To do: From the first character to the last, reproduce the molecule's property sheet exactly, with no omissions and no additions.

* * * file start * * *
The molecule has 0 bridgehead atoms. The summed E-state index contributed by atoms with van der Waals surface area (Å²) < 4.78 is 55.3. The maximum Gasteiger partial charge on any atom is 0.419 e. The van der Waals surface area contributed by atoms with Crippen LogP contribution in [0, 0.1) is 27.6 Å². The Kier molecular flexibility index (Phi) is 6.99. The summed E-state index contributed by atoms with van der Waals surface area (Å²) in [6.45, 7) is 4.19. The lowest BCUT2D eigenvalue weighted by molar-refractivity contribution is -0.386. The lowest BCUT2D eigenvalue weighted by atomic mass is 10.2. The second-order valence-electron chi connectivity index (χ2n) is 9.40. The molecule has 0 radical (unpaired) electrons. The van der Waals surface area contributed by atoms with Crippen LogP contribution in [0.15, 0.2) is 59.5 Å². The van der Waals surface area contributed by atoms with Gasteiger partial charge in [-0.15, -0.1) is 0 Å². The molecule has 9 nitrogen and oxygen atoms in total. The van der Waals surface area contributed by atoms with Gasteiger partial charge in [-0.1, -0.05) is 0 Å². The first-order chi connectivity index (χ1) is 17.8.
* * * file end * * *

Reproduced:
The molecule has 0 bridgehead atoms. The summed E-state index contributed by atoms with van der Waals surface area (Å²) < 4.78 is 55.3. The maximum Gasteiger partial charge on any atom is 0.419 e. The van der Waals surface area contributed by atoms with Crippen LogP contribution in [0, 0.1) is 27.6 Å². The Kier molecular flexibility index (Phi) is 6.99. The summed E-state index contributed by atoms with van der Waals surface area (Å²) in [6.45, 7) is 4.19. The lowest BCUT2D eigenvalue weighted by molar-refractivity contribution is -0.386. The lowest BCUT2D eigenvalue weighted by atomic mass is 10.2. The second-order valence-electron chi connectivity index (χ2n) is 9.40. The molecule has 0 radical (unpaired) electrons. The van der Waals surface area contributed by atoms with Crippen LogP contribution in [0.15, 0.2) is 59.5 Å². The van der Waals surface area contributed by atoms with Gasteiger partial charge in [-0.15, -0.1) is 0 Å². The molecule has 9 nitrogen and oxygen atoms in total. The van der Waals surface area contributed by atoms with Gasteiger partial charge in [-0.1, -0.05) is 0 Å². The first-order chi connectivity index (χ1) is 17.8.